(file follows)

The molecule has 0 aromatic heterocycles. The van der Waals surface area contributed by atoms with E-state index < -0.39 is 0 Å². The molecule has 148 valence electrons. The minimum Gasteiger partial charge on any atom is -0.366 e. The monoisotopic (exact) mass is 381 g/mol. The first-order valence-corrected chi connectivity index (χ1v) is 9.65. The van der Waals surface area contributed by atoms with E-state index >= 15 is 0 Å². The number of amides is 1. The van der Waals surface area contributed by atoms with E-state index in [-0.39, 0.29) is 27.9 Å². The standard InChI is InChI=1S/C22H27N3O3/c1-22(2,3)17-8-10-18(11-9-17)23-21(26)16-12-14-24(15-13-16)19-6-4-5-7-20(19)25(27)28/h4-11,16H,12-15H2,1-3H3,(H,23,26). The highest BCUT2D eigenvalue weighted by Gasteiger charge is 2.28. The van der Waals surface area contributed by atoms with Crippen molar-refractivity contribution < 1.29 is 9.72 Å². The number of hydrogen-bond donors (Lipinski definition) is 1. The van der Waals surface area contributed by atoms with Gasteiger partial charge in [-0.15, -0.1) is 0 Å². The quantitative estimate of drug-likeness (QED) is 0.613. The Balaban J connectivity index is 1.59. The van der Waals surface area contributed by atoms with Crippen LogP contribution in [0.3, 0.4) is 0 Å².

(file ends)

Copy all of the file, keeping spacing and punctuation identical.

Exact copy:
The molecule has 0 aromatic heterocycles. The van der Waals surface area contributed by atoms with E-state index < -0.39 is 0 Å². The molecule has 148 valence electrons. The minimum Gasteiger partial charge on any atom is -0.366 e. The monoisotopic (exact) mass is 381 g/mol. The first-order valence-corrected chi connectivity index (χ1v) is 9.65. The van der Waals surface area contributed by atoms with E-state index >= 15 is 0 Å². The number of amides is 1. The van der Waals surface area contributed by atoms with E-state index in [-0.39, 0.29) is 27.9 Å². The standard InChI is InChI=1S/C22H27N3O3/c1-22(2,3)17-8-10-18(11-9-17)23-21(26)16-12-14-24(15-13-16)19-6-4-5-7-20(19)25(27)28/h4-11,16H,12-15H2,1-3H3,(H,23,26). The highest BCUT2D eigenvalue weighted by Gasteiger charge is 2.28. The van der Waals surface area contributed by atoms with Crippen molar-refractivity contribution < 1.29 is 9.72 Å². The number of hydrogen-bond donors (Lipinski definition) is 1. The van der Waals surface area contributed by atoms with Gasteiger partial charge in [-0.15, -0.1) is 0 Å². The quantitative estimate of drug-likeness (QED) is 0.613. The Balaban J connectivity index is 1.59. The van der Waals surface area contributed by atoms with Crippen LogP contribution in [0.3, 0.4) is 0 Å².